Companies should also not pigeonhole women into certain functions, if talent is shown, then upskill and transfer. If you have the right behaviours and cultural fit, keep them in the business and look at ways you can help individuals to transfer across functions.

You could have the ideal CEO lurking in your company right now, with just a little support, mentoring, and professional development they could lead your business to the next level across the commercial playing field.

And finally, for those of you who work with recruitment and search partners…brief your partner to deliver you a diverse list of potential candidates. If you retain a firm which is how we do the majority of our work, the partnership that you can develop is much deeper. We can get involved in the balance and make up of your team and work to achieve a balance with you. If your company is looking too male heavy in the senior area don’t just say “we need women on the short-list.” Demand it!

What can SRi do?

We can’t make clients implement diversity policies, but we can guide, offer and highlight…and I think we have an ethical responsibility to do that.

In four years, I have had just two short-lists questioned (by the same client) due to having no women on it. Interestingly one assignment was for a Sales Director. The client has a world leading sales team but no women and he knows he is missing out on dollars.

In Australia, the position appears a little better but in terms of a formal requirement, only one client has asked us to highlight gender diversity in progress reports and one client has asked for a specific (40%) quota on females on the short-list.

Our sports business world is not reflective of real life and we need to work to change this.

  • If you are a woman. Stand up and be counted, up skill and build your cold hard commercial nous.
  • If you are a man. Stand up and be counted as a champion of gender diversity in your business because you not only think its right, but because you KNOW it is right for the business.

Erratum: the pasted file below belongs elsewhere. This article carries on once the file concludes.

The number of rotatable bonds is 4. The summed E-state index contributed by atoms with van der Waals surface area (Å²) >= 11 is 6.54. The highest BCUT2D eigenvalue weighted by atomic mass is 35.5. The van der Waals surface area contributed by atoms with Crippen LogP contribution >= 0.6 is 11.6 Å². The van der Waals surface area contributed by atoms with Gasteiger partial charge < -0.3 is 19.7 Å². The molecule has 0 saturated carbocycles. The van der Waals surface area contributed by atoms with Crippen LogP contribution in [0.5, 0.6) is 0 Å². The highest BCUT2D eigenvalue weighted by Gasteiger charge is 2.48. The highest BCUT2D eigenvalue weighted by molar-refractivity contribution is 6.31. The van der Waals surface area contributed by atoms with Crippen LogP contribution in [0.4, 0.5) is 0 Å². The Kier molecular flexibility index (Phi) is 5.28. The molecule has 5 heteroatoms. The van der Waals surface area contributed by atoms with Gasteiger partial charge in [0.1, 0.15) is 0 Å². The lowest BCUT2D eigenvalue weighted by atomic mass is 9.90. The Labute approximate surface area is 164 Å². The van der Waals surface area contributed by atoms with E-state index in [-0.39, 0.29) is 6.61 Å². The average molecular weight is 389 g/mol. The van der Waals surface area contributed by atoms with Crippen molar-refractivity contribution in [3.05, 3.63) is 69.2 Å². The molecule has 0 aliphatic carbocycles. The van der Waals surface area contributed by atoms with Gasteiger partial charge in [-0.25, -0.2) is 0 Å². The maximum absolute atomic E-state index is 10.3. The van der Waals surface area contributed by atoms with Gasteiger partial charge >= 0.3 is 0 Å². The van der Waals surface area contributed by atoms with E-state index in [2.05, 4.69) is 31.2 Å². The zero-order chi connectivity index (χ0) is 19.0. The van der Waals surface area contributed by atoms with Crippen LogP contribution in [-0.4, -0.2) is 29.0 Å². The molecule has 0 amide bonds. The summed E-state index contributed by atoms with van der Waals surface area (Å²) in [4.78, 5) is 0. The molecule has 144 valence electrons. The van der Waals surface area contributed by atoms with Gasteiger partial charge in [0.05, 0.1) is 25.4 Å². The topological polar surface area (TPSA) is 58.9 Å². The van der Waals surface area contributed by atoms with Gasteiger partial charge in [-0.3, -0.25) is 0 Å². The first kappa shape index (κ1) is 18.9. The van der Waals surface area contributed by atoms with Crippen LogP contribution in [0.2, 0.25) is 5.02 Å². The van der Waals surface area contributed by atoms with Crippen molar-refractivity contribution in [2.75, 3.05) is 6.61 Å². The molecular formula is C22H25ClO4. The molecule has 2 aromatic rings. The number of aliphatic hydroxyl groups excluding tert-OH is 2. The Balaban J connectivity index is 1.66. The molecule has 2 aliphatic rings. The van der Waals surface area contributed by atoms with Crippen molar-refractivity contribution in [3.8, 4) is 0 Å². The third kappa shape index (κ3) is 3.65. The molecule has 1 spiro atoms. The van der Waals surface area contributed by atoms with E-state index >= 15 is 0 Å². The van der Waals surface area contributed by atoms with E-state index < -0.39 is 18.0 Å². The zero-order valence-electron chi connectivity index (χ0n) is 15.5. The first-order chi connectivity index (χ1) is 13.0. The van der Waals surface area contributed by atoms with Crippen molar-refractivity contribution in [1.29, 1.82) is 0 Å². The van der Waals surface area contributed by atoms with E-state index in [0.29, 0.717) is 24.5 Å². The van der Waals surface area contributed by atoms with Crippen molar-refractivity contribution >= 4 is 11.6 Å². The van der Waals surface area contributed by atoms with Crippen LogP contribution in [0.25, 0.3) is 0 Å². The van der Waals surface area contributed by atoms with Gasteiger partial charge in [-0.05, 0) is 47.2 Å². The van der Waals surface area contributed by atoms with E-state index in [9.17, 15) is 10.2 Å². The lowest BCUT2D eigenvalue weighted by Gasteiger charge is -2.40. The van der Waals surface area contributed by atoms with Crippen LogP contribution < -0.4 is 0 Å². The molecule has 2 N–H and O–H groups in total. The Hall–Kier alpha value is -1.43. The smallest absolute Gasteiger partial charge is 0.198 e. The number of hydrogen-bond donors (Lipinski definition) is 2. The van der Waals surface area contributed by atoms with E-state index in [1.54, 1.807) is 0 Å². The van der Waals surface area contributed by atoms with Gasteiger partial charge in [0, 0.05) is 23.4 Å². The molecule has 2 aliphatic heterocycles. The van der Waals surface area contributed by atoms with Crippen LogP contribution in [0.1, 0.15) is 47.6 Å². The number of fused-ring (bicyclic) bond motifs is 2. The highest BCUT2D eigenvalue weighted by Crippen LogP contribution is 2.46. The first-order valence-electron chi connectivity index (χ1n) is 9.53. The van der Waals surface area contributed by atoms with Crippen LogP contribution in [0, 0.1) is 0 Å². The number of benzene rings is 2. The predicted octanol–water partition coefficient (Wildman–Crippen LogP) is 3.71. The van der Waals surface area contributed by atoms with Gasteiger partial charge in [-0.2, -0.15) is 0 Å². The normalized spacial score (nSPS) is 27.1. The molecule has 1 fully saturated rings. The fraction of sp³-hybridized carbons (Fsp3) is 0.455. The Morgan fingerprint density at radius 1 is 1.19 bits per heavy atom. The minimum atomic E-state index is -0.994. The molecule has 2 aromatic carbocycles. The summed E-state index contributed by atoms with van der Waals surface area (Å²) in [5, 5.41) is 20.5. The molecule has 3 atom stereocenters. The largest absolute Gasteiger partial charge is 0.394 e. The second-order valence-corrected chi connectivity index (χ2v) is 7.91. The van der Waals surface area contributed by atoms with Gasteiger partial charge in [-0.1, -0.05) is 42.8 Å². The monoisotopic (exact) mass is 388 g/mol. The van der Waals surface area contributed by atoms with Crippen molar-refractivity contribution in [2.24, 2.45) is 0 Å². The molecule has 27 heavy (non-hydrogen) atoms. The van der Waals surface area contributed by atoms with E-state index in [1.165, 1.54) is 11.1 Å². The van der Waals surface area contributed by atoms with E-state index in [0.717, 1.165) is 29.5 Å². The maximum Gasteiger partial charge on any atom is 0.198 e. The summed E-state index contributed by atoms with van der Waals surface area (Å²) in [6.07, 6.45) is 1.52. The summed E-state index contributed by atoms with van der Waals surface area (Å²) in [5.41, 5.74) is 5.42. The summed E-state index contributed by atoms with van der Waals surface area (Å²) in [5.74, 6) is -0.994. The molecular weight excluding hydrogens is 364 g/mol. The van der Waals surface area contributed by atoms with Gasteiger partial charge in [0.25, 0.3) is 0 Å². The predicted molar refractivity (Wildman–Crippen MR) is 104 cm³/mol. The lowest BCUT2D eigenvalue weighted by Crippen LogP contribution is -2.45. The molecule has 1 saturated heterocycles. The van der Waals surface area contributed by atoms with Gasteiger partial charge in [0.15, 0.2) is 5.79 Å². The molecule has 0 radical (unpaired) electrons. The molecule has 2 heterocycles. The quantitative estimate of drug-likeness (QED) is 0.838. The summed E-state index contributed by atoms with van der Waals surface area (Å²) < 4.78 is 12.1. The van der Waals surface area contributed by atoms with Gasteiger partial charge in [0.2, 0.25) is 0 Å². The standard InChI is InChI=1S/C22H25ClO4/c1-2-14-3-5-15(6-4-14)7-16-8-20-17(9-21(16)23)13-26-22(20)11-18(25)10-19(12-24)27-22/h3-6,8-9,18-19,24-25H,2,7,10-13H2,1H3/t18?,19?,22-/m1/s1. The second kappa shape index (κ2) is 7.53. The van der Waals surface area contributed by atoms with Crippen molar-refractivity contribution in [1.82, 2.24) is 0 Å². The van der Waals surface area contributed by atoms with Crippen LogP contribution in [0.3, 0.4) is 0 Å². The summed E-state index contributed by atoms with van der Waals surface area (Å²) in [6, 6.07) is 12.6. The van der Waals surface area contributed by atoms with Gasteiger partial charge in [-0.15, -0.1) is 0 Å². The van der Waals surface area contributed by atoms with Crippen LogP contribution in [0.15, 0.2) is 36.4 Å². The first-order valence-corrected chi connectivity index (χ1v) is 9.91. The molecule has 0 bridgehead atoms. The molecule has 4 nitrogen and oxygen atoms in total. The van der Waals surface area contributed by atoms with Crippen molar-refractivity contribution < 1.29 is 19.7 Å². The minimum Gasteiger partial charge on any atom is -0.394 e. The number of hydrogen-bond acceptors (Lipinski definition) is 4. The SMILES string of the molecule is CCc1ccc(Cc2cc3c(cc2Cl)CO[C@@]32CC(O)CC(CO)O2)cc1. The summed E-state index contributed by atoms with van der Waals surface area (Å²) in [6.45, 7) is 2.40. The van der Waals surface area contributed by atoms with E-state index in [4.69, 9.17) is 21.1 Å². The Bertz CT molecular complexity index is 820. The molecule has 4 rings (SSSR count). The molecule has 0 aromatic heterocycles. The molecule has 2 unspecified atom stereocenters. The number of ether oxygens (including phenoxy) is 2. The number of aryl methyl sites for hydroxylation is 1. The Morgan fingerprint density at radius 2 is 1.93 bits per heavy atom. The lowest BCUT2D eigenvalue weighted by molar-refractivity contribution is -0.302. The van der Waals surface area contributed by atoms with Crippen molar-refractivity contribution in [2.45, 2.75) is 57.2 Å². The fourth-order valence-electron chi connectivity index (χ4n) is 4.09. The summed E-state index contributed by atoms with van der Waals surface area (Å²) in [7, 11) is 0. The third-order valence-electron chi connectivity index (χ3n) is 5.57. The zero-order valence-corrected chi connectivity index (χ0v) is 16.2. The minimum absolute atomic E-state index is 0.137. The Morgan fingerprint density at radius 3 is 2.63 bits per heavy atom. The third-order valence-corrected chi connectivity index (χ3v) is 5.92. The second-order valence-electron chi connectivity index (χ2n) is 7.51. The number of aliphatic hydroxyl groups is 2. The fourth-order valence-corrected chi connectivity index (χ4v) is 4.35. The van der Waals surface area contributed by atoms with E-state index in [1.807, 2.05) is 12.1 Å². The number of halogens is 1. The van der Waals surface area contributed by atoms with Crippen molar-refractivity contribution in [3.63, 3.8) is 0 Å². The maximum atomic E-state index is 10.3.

• If you are an organisation. You need to stand up, discover your state of play. Get the cold hard facts of where you are now and where your gaps are, particularly across leadership and set some goals for change.
  • If you are an organisation recruiting. Make your talent partner work harder for you. Demand balance and build a long term relationship with a firm that can do more than put a ‘bum on a seat’, but can help you build a balanced team that will not only change the state of play for your business but transform the way the sports industry works….most definitely for the better.

About the Author: Helen Soulsby – Director, Asia

Managing teams in Singapore and Beijing, Helen’s role is to drive performance and growth in the APAC business through partnering with clients to deliver executive search assignments, as well as advising on executive board structures to best lead overall business strategy. The APAC team has built a reputation as the leading business in the region in delivering multi-hire projects that enable sports businesses to launch in the APAC region with maximum impact.